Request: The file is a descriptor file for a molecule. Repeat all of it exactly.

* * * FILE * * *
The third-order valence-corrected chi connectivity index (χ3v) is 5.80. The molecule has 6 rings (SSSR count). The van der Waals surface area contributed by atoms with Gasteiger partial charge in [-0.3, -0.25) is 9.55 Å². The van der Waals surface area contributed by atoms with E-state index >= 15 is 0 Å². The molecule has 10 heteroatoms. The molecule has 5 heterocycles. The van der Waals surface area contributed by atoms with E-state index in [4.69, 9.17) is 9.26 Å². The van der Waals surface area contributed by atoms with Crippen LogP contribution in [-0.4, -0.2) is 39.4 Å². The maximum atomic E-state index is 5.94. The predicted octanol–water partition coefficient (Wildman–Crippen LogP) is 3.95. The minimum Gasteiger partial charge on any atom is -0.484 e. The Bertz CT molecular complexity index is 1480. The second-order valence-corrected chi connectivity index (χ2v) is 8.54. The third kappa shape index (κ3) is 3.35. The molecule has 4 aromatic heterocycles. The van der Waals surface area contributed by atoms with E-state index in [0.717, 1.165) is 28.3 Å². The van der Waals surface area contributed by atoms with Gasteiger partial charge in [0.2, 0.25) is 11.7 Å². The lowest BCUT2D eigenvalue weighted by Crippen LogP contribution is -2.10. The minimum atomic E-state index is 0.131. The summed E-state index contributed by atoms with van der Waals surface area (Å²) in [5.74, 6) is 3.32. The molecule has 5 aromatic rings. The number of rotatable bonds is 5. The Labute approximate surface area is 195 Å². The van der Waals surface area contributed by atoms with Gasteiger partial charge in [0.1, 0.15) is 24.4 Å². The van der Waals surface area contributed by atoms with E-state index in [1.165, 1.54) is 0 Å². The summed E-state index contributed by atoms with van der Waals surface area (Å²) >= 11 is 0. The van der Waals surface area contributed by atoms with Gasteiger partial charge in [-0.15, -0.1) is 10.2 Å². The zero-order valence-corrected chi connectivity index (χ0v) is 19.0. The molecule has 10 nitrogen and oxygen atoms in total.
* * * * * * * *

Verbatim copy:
The third-order valence-corrected chi connectivity index (χ3v) is 5.80. The molecule has 6 rings (SSSR count). The van der Waals surface area contributed by atoms with Gasteiger partial charge in [-0.3, -0.25) is 9.55 Å². The van der Waals surface area contributed by atoms with E-state index >= 15 is 0 Å². The molecule has 10 heteroatoms. The molecule has 5 heterocycles. The van der Waals surface area contributed by atoms with E-state index in [4.69, 9.17) is 9.26 Å². The van der Waals surface area contributed by atoms with Crippen LogP contribution in [-0.4, -0.2) is 39.4 Å². The maximum atomic E-state index is 5.94. The predicted octanol–water partition coefficient (Wildman–Crippen LogP) is 3.95. The minimum Gasteiger partial charge on any atom is -0.484 e. The Bertz CT molecular complexity index is 1480. The second-order valence-corrected chi connectivity index (χ2v) is 8.54. The third kappa shape index (κ3) is 3.35. The molecule has 4 aromatic heterocycles. The van der Waals surface area contributed by atoms with E-state index in [0.717, 1.165) is 28.3 Å². The van der Waals surface area contributed by atoms with Gasteiger partial charge in [0.2, 0.25) is 11.7 Å². The lowest BCUT2D eigenvalue weighted by Crippen LogP contribution is -2.10. The minimum atomic E-state index is 0.131. The summed E-state index contributed by atoms with van der Waals surface area (Å²) in [5.74, 6) is 3.32. The molecule has 5 aromatic rings. The number of rotatable bonds is 5. The Labute approximate surface area is 195 Å². The van der Waals surface area contributed by atoms with Gasteiger partial charge in [0.1, 0.15) is 24.4 Å². The van der Waals surface area contributed by atoms with E-state index in [1.165, 1.54) is 0 Å². The summed E-state index contributed by atoms with van der Waals surface area (Å²) >= 11 is 0. The van der Waals surface area contributed by atoms with Gasteiger partial charge in [-0.15, -0.1) is 10.2 Å². The zero-order valence-corrected chi connectivity index (χ0v) is 19.0. The molecule has 10 nitrogen and oxygen atoms in total.